Four stations of nearly three days duration each were undertaken during August and November, 1961, and March and May, 1962, to determine the characteristics of the shallow patch reef environment in southeastern Florida. Hourly sampling of several physical and chemical features were
compared with meteorological observations obtained from a shore location 13 miles away. Primary productivity of the patch reef and turtle grass community was investigated. Water temperature varied approximately 0.5° to 1.5°C diurnally, generally in response to air temperature fluctuations
and solar radiation. Salinity was relatively stable at 37 parts per thousand, modified slightly by precipitation and evaporation. Dissolved oxygen concentration fluctuated between 90 and 125 per cent saturation daily. The pH, if the data are reliable, varied between 7.6 and 8.2. Plant nutrients
(phosphorus and nitrogen) were extremely deficient throughout the year. Current velocity and direction appeared to be controlled almost entirely by the wind, which was under the influence of the atmospheric pressure gradient. Incident illumination conformed to the normal diurnal pattern only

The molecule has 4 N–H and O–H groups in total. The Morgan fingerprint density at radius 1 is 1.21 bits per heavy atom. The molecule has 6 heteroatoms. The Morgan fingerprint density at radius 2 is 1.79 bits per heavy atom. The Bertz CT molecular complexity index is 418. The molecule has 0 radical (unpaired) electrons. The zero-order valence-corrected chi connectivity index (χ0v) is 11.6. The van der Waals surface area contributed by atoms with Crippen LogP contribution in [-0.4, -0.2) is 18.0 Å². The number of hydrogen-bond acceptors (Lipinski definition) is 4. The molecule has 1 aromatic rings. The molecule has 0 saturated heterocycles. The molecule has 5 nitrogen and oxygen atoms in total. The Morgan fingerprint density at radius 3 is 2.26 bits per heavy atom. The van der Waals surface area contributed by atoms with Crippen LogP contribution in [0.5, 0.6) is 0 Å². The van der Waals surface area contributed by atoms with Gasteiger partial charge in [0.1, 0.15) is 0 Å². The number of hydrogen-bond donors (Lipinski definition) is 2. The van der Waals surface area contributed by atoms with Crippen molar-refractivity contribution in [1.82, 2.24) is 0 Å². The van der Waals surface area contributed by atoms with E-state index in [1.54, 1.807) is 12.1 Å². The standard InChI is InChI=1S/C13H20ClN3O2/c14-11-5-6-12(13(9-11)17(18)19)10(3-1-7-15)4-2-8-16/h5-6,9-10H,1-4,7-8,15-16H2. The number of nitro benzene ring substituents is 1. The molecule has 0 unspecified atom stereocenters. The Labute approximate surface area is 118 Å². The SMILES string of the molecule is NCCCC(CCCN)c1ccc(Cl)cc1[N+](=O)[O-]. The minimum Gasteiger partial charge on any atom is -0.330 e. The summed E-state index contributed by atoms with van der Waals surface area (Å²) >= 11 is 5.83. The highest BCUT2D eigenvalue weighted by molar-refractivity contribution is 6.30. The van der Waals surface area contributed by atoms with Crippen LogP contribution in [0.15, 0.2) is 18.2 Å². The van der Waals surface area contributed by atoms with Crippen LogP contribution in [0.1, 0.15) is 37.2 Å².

slightly modified by cloud cover. Extinction coefficients ranged between 0.00 and 0.14. Primary productivity of the community was about 1.9 g C/m2/day in August and May and 0.9 g C/m2/day in November and March, due to the influence of the benthic flora, while phytoplankton
contributed very little.
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